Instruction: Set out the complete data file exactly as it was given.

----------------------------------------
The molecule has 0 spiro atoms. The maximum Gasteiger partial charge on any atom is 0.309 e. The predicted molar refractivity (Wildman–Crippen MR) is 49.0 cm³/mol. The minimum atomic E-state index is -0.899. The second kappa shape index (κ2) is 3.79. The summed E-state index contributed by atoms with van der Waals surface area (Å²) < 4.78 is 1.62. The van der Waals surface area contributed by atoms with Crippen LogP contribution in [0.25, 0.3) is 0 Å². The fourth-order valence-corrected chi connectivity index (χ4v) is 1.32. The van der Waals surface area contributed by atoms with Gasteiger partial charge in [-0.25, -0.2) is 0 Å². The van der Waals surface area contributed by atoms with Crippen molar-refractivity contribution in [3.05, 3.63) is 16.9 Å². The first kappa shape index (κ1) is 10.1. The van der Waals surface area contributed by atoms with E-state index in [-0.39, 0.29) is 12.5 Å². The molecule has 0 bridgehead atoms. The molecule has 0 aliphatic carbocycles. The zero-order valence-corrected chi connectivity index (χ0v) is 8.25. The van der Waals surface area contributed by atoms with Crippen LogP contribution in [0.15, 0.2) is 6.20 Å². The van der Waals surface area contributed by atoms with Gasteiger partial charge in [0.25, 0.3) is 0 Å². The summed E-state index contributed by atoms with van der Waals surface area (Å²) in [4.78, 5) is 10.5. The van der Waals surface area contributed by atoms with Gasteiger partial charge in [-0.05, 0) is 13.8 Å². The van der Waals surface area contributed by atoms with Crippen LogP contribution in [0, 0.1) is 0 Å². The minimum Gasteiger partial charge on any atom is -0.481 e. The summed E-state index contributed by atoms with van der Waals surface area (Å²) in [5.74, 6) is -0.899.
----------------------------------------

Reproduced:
The molecule has 0 spiro atoms. The maximum Gasteiger partial charge on any atom is 0.309 e. The predicted molar refractivity (Wildman–Crippen MR) is 49.0 cm³/mol. The minimum atomic E-state index is -0.899. The second kappa shape index (κ2) is 3.79. The summed E-state index contributed by atoms with van der Waals surface area (Å²) < 4.78 is 1.62. The van der Waals surface area contributed by atoms with Crippen LogP contribution in [0.25, 0.3) is 0 Å². The fourth-order valence-corrected chi connectivity index (χ4v) is 1.32. The van der Waals surface area contributed by atoms with Gasteiger partial charge in [-0.25, -0.2) is 0 Å². The van der Waals surface area contributed by atoms with Crippen molar-refractivity contribution in [3.05, 3.63) is 16.9 Å². The first kappa shape index (κ1) is 10.1. The van der Waals surface area contributed by atoms with E-state index in [-0.39, 0.29) is 12.5 Å². The molecule has 0 bridgehead atoms. The molecule has 0 aliphatic carbocycles. The zero-order valence-corrected chi connectivity index (χ0v) is 8.25. The van der Waals surface area contributed by atoms with Crippen LogP contribution in [0.15, 0.2) is 6.20 Å². The van der Waals surface area contributed by atoms with Gasteiger partial charge in [0.25, 0.3) is 0 Å². The summed E-state index contributed by atoms with van der Waals surface area (Å²) in [4.78, 5) is 10.5. The van der Waals surface area contributed by atoms with Gasteiger partial charge in [-0.05, 0) is 13.8 Å². The van der Waals surface area contributed by atoms with Crippen LogP contribution in [0, 0.1) is 0 Å². The minimum Gasteiger partial charge on any atom is -0.481 e. The summed E-state index contributed by atoms with van der Waals surface area (Å²) in [5.74, 6) is -0.899.